Russian army spetsnaz in Donbas, Eastern Ukraine


Russia is continuing to move large numbers of troops and forces into eastern Ukraine in what U.S. intelligence agencies have reported internally is an ominous military buildup.

Currently more than 7,000 Russian troops are deployed inside Ukraine, along with more than 100 tanks, including 40 advanced T-90s. 
The Russians also have some 400 armored vehicles and 150 self-propelled artillery and multiple rocket launchers in the eastern Ukraine.
Near the border, Russian forces have 40,000 troops, 350 to 450 tanks, 1,000 infantry vehicles and 800 self-propelled artillery and rocket launchers.
Additionally, Moscow has air-assault units and helicopter gunships near Ukraine and large numbers of both strategic and tactical warplanes, including Tu-22 Backfires, Tu-95 Bears, Tu-160s Blackjack bombers along with strike squadrons of Su-34 and Su-24 jet fighters.
Missile forces within striking distance of Ukraine include several battalions of SS-21 and SS-26 short-range missiles believed to be equipped with cluster munitions and thermobaric warheads.

NATO commander Air Force Gen. Philip Breedlove said in Kiev last week that Russian forces inside eastern Ukraine were helping arm and train separatist rebels.
The White House, however, is continuing to delay the dispatch of urgently needed U.S. weapons to the Ukrainian military. Kiev’s forces suffered major losses during Russia’s last offensive against the eastern part of the country in August.
According to defense officials, White House national security adviser Susan Rice repeatedly turned down Ukrainian appeals for arms because of concerns the shipments would appear escalatory.
The Ukrainian government has asked the U.S. military to provide TOW-2 anti-tank missiles, and shoulder-fired Javelin anti-tank missiles to counter Russian tanks, many of which are equipped with reactive armor that explodes outward when struck, thus preventing Ukraine’s current anti-tank forces from taking out the armor.
Asked about sending U.S. arms to Ukraine, Pentagon Press Secretary Adm. John Kirby told reporters Tuesday that reviewing arms requests from Kiev is “an ongoing process.”
“It is something that we continue to consider in the interagency, not just here at the Defense Department,” Adm. Kirby said. “There is an ongoing interagency review process of Ukrainian requests for military assistance. Right now the focus of that remains on the nonlethal side.”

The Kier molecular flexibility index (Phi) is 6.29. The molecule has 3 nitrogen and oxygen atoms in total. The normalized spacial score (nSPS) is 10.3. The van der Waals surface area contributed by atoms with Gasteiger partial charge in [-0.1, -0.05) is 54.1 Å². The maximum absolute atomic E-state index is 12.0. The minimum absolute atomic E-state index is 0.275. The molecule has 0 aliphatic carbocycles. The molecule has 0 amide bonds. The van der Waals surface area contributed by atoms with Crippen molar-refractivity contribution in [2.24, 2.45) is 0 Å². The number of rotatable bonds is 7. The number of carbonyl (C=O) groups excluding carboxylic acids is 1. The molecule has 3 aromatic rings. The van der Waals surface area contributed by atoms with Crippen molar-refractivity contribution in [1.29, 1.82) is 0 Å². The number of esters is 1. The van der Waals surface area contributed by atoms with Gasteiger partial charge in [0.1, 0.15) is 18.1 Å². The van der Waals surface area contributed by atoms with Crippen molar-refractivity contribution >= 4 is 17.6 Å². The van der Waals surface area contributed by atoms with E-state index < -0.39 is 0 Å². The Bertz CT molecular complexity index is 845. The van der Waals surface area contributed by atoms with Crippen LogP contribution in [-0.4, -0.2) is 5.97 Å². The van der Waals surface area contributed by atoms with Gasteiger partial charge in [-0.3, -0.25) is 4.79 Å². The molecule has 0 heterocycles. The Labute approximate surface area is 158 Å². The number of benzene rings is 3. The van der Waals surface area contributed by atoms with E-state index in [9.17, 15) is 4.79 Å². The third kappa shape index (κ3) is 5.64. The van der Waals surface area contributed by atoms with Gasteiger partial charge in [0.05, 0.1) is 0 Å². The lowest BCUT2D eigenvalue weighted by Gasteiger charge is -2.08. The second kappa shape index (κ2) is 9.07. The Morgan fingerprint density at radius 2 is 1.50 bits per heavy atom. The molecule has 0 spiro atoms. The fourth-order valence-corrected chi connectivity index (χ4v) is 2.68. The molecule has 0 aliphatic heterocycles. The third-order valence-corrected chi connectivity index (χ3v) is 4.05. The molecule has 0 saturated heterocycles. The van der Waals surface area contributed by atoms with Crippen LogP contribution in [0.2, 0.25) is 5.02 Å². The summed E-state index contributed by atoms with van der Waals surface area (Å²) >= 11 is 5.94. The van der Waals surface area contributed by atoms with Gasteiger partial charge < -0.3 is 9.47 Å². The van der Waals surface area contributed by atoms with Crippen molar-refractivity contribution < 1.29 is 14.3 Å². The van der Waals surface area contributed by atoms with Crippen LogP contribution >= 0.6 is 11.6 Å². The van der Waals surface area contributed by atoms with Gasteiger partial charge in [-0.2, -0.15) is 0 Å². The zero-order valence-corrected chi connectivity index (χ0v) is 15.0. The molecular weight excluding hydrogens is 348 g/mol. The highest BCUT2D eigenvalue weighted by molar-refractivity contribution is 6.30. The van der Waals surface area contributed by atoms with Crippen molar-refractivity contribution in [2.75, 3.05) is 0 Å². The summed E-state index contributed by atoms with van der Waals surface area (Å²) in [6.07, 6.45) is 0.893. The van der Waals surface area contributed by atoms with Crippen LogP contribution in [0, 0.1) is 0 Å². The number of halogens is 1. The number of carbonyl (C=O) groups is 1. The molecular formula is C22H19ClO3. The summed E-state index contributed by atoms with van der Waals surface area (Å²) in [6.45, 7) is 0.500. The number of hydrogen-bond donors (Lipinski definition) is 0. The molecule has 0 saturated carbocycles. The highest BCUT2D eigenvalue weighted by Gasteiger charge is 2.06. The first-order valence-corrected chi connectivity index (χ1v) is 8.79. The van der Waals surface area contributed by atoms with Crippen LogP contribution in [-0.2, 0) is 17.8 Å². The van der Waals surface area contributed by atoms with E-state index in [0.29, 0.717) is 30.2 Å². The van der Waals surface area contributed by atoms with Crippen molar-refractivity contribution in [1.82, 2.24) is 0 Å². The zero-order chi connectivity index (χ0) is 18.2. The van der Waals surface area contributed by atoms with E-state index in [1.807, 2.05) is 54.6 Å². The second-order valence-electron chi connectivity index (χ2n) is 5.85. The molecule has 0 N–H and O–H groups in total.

Adm. Kirby suggested U.S. arms would escalate the conflict. “We have to be mindful that in meeting requests, that we don’t do anything that makes the situation worse or more tense or escalates the tensions already in the region, and I think that’s really where the focus is with respect to considering that request for stuff,” he said.
National Security Council spokesman Mark Stroh declined to say why TOW-2s and Javelins are not being sent. In an email to Inside the Ring he said the White House is “constantly assessing and reassessing our policies” toward Ukrainian arms requests.
“We continue to believe that there is no military resolution to the crisis,” he said. “Therefore, our focus from the outset of the crisis has been on supporting Ukraine and on pursuing a diplomatic solution that respects Ukraine’s sovereignty and territorial integrity.”
U.S. support so far has included $116 million in security aid, all of it of the nonlethal sort — body armor, helmets, vehicles, night and thermal vision devices, heavy engineering equipment, advanced radios, de-mining equipment, patrol boats and other equipment.
Phillip Karber, a former Pentagon official who has traveled several times to Ukraine in recent months to study its armed forces’ needs, said the Ukrainians need western arms.
“The administration has been cautious, concerned about escalation, but moving in the right direction with respect to assisting Ukraine,” Mr. Karber, a Georgetown professor and Pentagon adviser during the Reagan administration, said in an email.
“Russia is building offensive ‘military options,’ and we need to help Ukraine offset those options with lethal defensive weaponry like — mobile [Humvees], dual-warhead Javelin and TOW II anti-tank guided missiles, high altitude reconnaissance UAVs, and long-range counter-battery radar to offset Russian deployment of heavy artillery and multiple rocket launchers into the Donbas area,” Mr. Karber said.
- The Washington Times


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